|Publication number||US5502544 A|
|Application number||US 08/306,295|
|Publication date||Mar 26, 1996|
|Filing date||Sep 15, 1994|
|Priority date||Sep 15, 1994|
|Publication number||08306295, 306295, US 5502544 A, US 5502544A, US-A-5502544, US5502544 A, US5502544A|
|Inventors||Kevin M. Carolan|
|Original Assignee||Xerox Corporation|
|Export Citation||BiBTeX, EndNote, RefMan|
|Patent Citations (3), Referenced by (30), Classifications (24), Legal Events (8)|
|External Links: USPTO, USPTO Assignment, Espacenet|
The invention relates to servo system control, in particular, to the customization of control profiles by the automatic downloading of parameters from a main control over a serial command bus to the servo system control.
For reliable and rapid movement of copy sheets through a reproduction machine, it is important to synchronize various drives and transports. This is important, in particular, in multi-drive machines such as in color machines wherein efficient registration and movement of sheets is essential to quality output. In particular, component wear and degradation can often cause a deviation from acceptacle performance. For example, excessive variance in the speed of driven components due to aging can cause machine malfunctions. In addition, in an age demanding a variety of machine features and various machines to provide the features, the use of too many custom designed servo controls or other drives to provide the features creates an additional obstacle to consistant and reliable performance. For example, in a printing or reproduction machine, there are a variety of control profiles required for various applications such as driving the photoreceptor, driving a recirculating document handler or automatic document feeder, or driving copy sheets at various stages such as from the copy sheet source, to a registration gate, during a transfer operation, entering and exiting a fusing station, and delivering copy sheets to many finishing stages such as to output trays, sorters, stackers, compilers, and staplers.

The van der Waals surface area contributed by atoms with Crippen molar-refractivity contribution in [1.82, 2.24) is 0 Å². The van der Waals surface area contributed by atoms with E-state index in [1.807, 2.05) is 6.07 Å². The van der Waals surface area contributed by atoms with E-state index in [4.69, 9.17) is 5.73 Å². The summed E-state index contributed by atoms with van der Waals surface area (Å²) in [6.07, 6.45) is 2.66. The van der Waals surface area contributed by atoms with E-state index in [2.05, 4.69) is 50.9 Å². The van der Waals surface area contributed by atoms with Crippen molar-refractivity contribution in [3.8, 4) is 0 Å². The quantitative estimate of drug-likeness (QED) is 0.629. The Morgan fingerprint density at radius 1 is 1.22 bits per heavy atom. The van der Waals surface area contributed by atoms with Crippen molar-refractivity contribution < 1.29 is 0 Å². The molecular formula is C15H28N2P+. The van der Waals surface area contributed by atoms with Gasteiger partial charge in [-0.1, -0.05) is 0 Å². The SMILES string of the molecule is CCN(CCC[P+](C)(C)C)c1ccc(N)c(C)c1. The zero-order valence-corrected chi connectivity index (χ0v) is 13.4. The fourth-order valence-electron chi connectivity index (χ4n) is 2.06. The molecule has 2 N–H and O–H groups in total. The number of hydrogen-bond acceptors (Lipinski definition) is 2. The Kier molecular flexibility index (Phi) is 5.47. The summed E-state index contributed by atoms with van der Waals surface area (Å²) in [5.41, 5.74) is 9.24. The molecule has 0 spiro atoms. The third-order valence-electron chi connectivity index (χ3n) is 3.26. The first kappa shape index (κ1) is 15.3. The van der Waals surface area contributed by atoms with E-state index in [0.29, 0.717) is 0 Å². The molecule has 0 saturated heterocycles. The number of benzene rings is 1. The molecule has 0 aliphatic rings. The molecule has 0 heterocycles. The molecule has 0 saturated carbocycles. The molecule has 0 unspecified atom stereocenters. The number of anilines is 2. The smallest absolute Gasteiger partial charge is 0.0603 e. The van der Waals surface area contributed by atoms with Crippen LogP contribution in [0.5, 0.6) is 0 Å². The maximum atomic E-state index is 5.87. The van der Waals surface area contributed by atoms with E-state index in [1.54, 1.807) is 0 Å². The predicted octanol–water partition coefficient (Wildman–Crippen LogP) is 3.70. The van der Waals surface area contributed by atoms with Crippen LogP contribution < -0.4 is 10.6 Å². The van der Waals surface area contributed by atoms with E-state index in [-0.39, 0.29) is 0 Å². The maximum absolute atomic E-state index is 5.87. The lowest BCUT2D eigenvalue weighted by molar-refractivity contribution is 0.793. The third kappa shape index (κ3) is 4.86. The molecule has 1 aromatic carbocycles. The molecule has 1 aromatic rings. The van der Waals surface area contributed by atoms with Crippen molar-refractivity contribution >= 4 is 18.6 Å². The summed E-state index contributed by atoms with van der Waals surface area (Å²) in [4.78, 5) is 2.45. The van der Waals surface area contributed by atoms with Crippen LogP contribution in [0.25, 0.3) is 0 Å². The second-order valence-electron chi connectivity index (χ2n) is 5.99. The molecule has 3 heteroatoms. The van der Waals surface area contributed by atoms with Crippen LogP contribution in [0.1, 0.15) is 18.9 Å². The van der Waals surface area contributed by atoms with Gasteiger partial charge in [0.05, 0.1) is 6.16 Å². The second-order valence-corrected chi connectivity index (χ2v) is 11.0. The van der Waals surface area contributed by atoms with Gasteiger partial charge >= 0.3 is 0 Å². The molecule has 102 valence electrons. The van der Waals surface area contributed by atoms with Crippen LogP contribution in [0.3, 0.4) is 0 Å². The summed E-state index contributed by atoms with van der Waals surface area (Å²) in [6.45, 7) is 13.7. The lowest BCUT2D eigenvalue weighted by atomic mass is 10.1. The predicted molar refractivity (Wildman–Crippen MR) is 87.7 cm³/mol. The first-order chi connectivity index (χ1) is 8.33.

It would be desirable, therefore, to provide a servo control whose control profile is easily adapted for a variety of control applications and can be easily and automatically altered in response to component deterioration and changing requirements. It is also desirable to provide a servo control whose control profile includes control parameters that can be automatically changed in response to recognizing predetermined conditions.
It is an object, therefore, of the present invention to provide a new and improved servo control system with a control profile that can be automatically altered in response to component deterioration and in response to recognizing predetermined conditions Another object of the present invention is to be able to automatically download and change profile parameters over a serial command bus to meet changing motor control requirements. Other advantages of the present invention will become apparent as the following description proceeds, and the features characterizing the invention will be pointed out with particularity in the claims annexed to and forming a part of this specification.
The invention relates to an imaging machine having a control and movable components including a photosensitive member and copy sheet transports, the control including a main controller and a servo system interconnected over a serial command bus. The servo system is electrically connected to a given movable component and the servo system is provided with a control profile for directing the movement of the given movable component. The control profile includes acceleration, deceleration, and constant velocity portions and the main controller includes logic for monitoring the operation of said servo system for predetermined conditions and automatically changing selected portions of the the control profile for the given servo system in response to detecting said predetermined conditions. This is done by downloading changes over the serial command bus.
For a better understanding of the present invention, reference may be had to the accompanying drawings wherein the same reference numerals have been applied to like parts and wherein:
FIG. 1 is an elevational view illustrating portions of a typical machine incorporating the present invention;
FIG. 2 is a block diagram depicting a typical servo control system;
FIG. 3 is a block diagram of the servo control system in accordance with the present invention;
FIGS. 4A, 4B, and 4C illustrate typical control profiles for a servo control system; and
FIG. 5 is a block diagram of one half of a dual servo controller in accordance with the present invention.